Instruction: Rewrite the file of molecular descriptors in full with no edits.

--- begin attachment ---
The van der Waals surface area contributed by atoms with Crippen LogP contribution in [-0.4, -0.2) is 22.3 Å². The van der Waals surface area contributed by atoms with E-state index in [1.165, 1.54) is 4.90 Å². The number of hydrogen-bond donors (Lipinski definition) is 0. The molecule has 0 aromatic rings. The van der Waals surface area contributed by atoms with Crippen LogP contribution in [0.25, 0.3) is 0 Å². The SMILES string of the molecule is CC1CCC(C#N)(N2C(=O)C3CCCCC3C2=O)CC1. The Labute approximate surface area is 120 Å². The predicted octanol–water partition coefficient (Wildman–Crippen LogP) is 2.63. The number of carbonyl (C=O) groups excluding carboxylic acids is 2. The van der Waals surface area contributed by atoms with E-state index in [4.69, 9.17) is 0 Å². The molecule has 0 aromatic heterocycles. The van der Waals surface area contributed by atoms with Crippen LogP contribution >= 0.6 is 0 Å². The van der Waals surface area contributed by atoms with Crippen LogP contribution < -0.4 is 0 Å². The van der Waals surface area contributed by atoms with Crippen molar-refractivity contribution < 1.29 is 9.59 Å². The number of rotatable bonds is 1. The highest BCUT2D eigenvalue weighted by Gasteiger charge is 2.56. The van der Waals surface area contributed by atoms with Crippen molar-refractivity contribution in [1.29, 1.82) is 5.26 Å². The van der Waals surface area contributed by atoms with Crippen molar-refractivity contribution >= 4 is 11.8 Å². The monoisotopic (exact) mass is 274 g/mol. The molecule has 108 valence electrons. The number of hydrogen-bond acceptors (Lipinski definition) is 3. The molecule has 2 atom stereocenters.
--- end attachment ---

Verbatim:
The van der Waals surface area contributed by atoms with Crippen LogP contribution in [-0.4, -0.2) is 22.3 Å². The van der Waals surface area contributed by atoms with E-state index in [1.165, 1.54) is 4.90 Å². The number of hydrogen-bond donors (Lipinski definition) is 0. The molecule has 0 aromatic rings. The van der Waals surface area contributed by atoms with Crippen LogP contribution in [0.25, 0.3) is 0 Å². The SMILES string of the molecule is CC1CCC(C#N)(N2C(=O)C3CCCCC3C2=O)CC1. The Labute approximate surface area is 120 Å². The predicted octanol–water partition coefficient (Wildman–Crippen LogP) is 2.63. The number of carbonyl (C=O) groups excluding carboxylic acids is 2. The van der Waals surface area contributed by atoms with E-state index in [4.69, 9.17) is 0 Å². The molecule has 0 aromatic heterocycles. The van der Waals surface area contributed by atoms with Crippen LogP contribution >= 0.6 is 0 Å². The van der Waals surface area contributed by atoms with Crippen LogP contribution < -0.4 is 0 Å². The van der Waals surface area contributed by atoms with Crippen molar-refractivity contribution < 1.29 is 9.59 Å². The number of rotatable bonds is 1. The highest BCUT2D eigenvalue weighted by Gasteiger charge is 2.56. The van der Waals surface area contributed by atoms with Crippen molar-refractivity contribution in [1.29, 1.82) is 5.26 Å². The van der Waals surface area contributed by atoms with Crippen molar-refractivity contribution >= 4 is 11.8 Å². The monoisotopic (exact) mass is 274 g/mol. The molecule has 108 valence electrons. The number of hydrogen-bond acceptors (Lipinski definition) is 3. The molecule has 2 atom stereocenters.